As the pandemic marches on, many people have taken solace in the idea that as long as we keep our interactions with others brief, our coronavirus risk will remain low.

But new research from the Centres for Disease Control and Prevention found that people can get sick after spending very brief moments near people with COVID-19. The findings led the agency on Wednesday to update its guidelines about what to do if you're exposed to someone with the coronavirus.

The agency still says that people must quarantine if they have been in close contact with someone who tests positive for the coronavirus. But previously, that close contact was defined as being within 6 feet of an infected person for more than 15 minutes anytime starting two days before that person feels sick. The new CDC language, however, now says it's cumulative exposure that matters, not continuous time.

The new guideline, which informs how health agencies conduct contact tracing, now stipulates that anyone who has been within 6 feet of an infected person "for a total of 15 minutes or more over a 24-hour period," should quarantine.

The change came after a CDC study found that a correctional officer got sick after a series of brief encounters with inmates who later tested positive for COVID-19. During his 8-hour shift at a Vermont correctional facility, the officer had 22 interactions with the inmates, each less than a minute long, for a total of 17 minutes of exposure to infected people.

Together, that was enough for the officer to catch the coronavirus.

"This change underscores the importance of vigilant social distancing even multiple, brief interactions can pose a risk," Caitlin Rivers, an epidemiologist at the Johns Hopkins Centre for Health Security who was not involved in the study, told The Washington Post.

A total of 15 minutes or more over a 24-hour period

Using video footage from the correctional officer's 22 encounters during his shift on July 28, CDC researchers were able to tabulate how many minutes, in total, he had been exposed to six inmates whose COVID-19 test results came back positive the following day.

The 20-year-old officer never spent 15 consecutive minutes within 6 feet of any inmate, but his "numerous brief (approximately 1-minute) encounters" cumulatively exceeded 15 minutes, the study authors reported.

The inmates were asymptomatic during the officer's shift, yet still transmitted the coronavirus during these encounters, the researchers wrote, adding that "public health officials should consider transmission-risk implications of cumulative exposure time" within correctional facilities.

The officer started showing coronavirus symptoms on August 4, including loss of smell and taste, a runny nose, cough, shortness of breath, and headaches. He stayed home from work the next day, but because he hadn't met the CDC's definition of close contact, he'd worked the entire week between his exposure and the start of his symptoms. During that time, he unknowingly put his coworkers and other inmates at risk.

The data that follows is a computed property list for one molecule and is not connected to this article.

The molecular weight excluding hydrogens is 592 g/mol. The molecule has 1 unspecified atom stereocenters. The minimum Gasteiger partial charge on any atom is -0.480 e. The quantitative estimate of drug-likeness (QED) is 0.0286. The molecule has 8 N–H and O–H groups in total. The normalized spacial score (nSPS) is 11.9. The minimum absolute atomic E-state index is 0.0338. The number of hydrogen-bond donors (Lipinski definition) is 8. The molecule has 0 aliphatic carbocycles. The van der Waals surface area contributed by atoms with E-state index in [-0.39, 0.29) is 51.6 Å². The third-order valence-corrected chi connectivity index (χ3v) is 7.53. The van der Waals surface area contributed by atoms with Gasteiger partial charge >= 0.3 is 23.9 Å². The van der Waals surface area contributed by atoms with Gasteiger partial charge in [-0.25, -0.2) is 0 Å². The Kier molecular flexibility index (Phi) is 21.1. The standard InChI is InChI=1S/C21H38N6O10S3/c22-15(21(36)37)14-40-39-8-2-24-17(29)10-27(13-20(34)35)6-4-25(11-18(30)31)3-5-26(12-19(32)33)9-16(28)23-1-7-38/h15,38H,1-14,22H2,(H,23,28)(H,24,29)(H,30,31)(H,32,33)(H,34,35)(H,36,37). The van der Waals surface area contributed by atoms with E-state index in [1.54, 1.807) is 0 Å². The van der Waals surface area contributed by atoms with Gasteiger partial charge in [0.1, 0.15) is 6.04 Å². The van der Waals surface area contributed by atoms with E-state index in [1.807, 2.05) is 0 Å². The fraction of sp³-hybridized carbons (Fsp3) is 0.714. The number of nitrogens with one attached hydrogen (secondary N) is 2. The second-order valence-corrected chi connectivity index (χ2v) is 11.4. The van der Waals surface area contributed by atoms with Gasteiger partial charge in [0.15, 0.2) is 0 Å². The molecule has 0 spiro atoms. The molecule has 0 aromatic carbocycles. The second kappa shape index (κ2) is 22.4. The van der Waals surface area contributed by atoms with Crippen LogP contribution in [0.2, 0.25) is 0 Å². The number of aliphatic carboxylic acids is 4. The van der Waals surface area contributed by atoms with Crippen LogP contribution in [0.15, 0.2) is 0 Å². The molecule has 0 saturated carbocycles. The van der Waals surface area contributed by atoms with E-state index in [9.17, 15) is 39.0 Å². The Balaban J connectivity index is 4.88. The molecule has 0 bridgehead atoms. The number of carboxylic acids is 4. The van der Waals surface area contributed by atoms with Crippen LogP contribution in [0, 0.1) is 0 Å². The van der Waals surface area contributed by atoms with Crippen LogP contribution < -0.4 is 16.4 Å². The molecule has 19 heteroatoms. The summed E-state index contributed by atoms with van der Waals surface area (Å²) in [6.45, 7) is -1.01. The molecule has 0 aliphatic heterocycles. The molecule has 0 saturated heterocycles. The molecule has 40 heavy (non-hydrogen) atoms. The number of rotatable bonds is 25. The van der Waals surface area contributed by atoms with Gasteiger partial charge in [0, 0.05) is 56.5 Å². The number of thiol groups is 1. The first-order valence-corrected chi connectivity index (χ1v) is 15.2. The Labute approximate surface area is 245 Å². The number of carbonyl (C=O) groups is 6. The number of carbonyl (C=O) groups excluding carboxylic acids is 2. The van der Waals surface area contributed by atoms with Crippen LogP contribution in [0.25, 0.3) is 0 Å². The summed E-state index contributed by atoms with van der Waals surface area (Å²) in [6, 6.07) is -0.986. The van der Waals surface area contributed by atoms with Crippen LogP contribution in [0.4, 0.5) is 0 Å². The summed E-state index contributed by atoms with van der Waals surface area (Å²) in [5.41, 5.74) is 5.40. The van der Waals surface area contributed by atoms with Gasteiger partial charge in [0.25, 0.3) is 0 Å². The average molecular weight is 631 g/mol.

The new change to the CDC's close contact guidance is meant to prevent similar situations in the future.

"As we get more data and understand the science of COVID, we're going to incorporate that into our recommendations," CDC director Robert Redfield said during a Wednesday briefing.

This new tweak to the guidance, he added, is "based on data that one didn't have four months ago."

The inmates didn't wear masks during every encounter

The correctional officer wore personal protective equipment when he interacted with the asymptomatic inmates: He had a cloth mask, grown, and eye protection on the entire time, and gloves most of the time.

The inmates wore masks when they encountered the officer outside their cells, but the study found that the inmates were maskless during several encounters in cell doorways or in the recreation room.

Face coverings can prevent coronavirus transmission, so this case study further underscores the importance of wearing a mask even during brief encounters, a CDC spokesperson said Wednesday.

The new findings and resulting guidance change will impact future contact-tracing work, according to Rivers.

"It's easy to accumulate 15 minutes in small increments when you spend all day together, a few minutes at the water cooler, a few minutes in the elevator, and so on," she told The Washington Post. "I expect this will result in many more people being identified as close contacts."

Aria Bendix contributed reporting to this story.

This article was originally published by Business Insider.

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